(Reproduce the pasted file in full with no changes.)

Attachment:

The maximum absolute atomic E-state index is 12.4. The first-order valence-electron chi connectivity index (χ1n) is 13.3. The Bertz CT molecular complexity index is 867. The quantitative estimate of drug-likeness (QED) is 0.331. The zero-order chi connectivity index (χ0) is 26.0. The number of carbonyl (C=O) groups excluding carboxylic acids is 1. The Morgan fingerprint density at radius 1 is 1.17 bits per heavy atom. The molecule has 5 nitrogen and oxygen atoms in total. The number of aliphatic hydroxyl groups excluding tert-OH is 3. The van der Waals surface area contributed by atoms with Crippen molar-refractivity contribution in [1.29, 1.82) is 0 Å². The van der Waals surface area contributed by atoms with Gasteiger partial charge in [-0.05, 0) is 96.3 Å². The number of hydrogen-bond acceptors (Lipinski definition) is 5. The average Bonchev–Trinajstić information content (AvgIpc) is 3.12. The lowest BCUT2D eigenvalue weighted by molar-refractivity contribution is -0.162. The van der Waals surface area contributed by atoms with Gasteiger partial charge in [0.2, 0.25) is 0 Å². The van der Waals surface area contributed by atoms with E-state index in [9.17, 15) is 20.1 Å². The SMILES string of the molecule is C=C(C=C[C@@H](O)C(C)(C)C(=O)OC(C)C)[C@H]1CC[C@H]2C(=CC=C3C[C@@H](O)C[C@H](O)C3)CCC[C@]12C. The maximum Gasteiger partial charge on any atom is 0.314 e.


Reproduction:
The maximum absolute atomic E-state index is 12.4. The first-order valence-electron chi connectivity index (χ1n) is 13.3. The Bertz CT molecular complexity index is 867. The quantitative estimate of drug-likeness (QED) is 0.331. The zero-order chi connectivity index (χ0) is 26.0. The number of carbonyl (C=O) groups excluding carboxylic acids is 1. The Morgan fingerprint density at radius 1 is 1.17 bits per heavy atom. The molecule has 5 nitrogen and oxygen atoms in total. The number of aliphatic hydroxyl groups excluding tert-OH is 3. The van der Waals surface area contributed by atoms with Crippen molar-refractivity contribution in [1.29, 1.82) is 0 Å². The van der Waals surface area contributed by atoms with Gasteiger partial charge in [-0.05, 0) is 96.3 Å². The number of hydrogen-bond acceptors (Lipinski definition) is 5. The average Bonchev–Trinajstić information content (AvgIpc) is 3.12. The lowest BCUT2D eigenvalue weighted by molar-refractivity contribution is -0.162. The van der Waals surface area contributed by atoms with Gasteiger partial charge in [0.2, 0.25) is 0 Å². The van der Waals surface area contributed by atoms with E-state index in [9.17, 15) is 20.1 Å². The SMILES string of the molecule is C=C(C=C[C@@H](O)C(C)(C)C(=O)OC(C)C)[C@H]1CC[C@H]2C(=CC=C3C[C@@H](O)C[C@H](O)C3)CCC[C@]12C. The maximum Gasteiger partial charge on any atom is 0.314 e.